By Andrew Benson
Ferrari will almost certainly lose this year's world championship because their tyres are inferior to those used by their main rivals.
That is the belief of Renault technical director Mike Gascoyne, whose team took their first victory of the year in Hungary on Sunday thanks to Spaniard Fernando Alonso.
Ferrari are alone among the title contenders in using Bridgestone tyres, and Michael Schumacher could only finish eighth in Hungary as his lead was cut to one point.
Gascoyne told this website: "I think Ferrari will lose the championship. It was going to be tight before Hungary, and Hungary was a disaster for them.
"Now I would be very surprised if they could hang on. But if anyone can hang on, it'll be Michael."
Gascoyne believes Williams driver Juan Pablo Montoya, the driver who is a point adrift of Schumacher, is favourite for the title ahead of McLaren's Kimi Raikkonen, who is only a point further behind.
"If Montoya doesn't do it now, he might regret it for the rest of his life," Gascoyne said.
"Williams ought to have a solid two or three years in them, but if he moves to McLaren for 2005, how much will Williams support him in 2004 - and are McLaren a team on the way up or the way down?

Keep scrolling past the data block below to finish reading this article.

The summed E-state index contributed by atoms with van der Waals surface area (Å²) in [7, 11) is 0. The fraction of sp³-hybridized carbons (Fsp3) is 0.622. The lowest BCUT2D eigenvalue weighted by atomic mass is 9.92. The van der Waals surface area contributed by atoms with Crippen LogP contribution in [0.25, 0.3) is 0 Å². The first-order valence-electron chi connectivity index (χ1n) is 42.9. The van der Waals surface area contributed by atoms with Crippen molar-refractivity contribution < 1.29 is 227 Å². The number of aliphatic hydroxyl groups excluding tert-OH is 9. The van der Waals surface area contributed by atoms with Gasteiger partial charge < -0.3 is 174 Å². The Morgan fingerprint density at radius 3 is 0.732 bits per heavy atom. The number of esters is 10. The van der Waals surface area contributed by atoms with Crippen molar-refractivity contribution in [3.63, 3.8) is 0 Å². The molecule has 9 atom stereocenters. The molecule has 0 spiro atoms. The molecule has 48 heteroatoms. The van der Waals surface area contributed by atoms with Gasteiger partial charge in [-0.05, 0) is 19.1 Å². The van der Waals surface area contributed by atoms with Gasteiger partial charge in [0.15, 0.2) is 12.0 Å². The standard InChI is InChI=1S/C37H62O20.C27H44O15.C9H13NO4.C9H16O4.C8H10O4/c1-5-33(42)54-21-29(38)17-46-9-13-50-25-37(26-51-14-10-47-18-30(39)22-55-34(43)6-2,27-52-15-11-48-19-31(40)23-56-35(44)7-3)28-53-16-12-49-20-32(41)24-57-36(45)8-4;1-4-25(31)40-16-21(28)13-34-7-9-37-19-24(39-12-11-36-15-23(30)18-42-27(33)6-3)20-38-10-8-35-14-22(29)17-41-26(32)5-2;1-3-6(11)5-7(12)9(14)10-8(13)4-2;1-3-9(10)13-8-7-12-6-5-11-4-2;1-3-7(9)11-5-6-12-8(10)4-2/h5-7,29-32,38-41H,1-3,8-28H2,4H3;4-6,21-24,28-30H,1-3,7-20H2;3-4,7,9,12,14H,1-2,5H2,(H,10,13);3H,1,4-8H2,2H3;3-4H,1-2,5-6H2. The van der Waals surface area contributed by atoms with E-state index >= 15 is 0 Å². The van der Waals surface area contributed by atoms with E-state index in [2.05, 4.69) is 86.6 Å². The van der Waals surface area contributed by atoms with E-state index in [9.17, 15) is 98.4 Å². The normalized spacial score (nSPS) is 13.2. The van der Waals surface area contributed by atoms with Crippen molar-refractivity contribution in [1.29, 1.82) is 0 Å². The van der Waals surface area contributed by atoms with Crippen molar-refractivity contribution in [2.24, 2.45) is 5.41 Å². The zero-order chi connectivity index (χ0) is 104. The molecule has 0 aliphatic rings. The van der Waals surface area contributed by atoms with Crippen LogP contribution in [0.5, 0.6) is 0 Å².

"This could be the best chance he gets and if he lets it slip, he might not get another one."
Renault driver Alonso still has a mathematical chance of the title, but would need the three drivers ahead of him to fail to score in virtually every race.
Nevertheless, Gascoyne believes his team are competitive enough at least to influence the outcome of the title chase.
"Ferrari won't panic like they would have 10 years ago - [technical director] Ross Brawn will keep them together. It'll be great to watch.
"The good thing is there are lots of competitive drivers and Alonso can alter what happens to all the others."
Ferrari are suffering because they are the only top team running on Bridgestones, Gascoyne said.
"Michelin have had good hot weather performance for the last two years, but they also had a problem with graining [where the tyre heats up and loses grip for a number of laps before coming back up to speed].
"Now, Michelin have kept the good parts and slowly eradicated all the negatives while slowly edging the performance up, and have come to have good tyres in all conditions.
"Before, you were always compromised in how you could run the race weekend even though in ultimate speed they were matching Bridgestone.
"The other advantage is that Michelin have three top teams. It's the ideal scenario. They have two [Williams and McLaren] who have opted for lots of testing between races. And us who can run in the Friday morning free practice session.
"So Michelin have a very balanced programme, while Bridgestone are suffering from putting all their eggs in one basket."
Ferrari sporting director Jean Todt has tried to play down the significance of that fact.
"It would be very unfair to give all credit to one tyre company or to say that it's because of another tyre company that we don't do well because we won so many races thanks to them. So you have to see the whole picture," said Todt.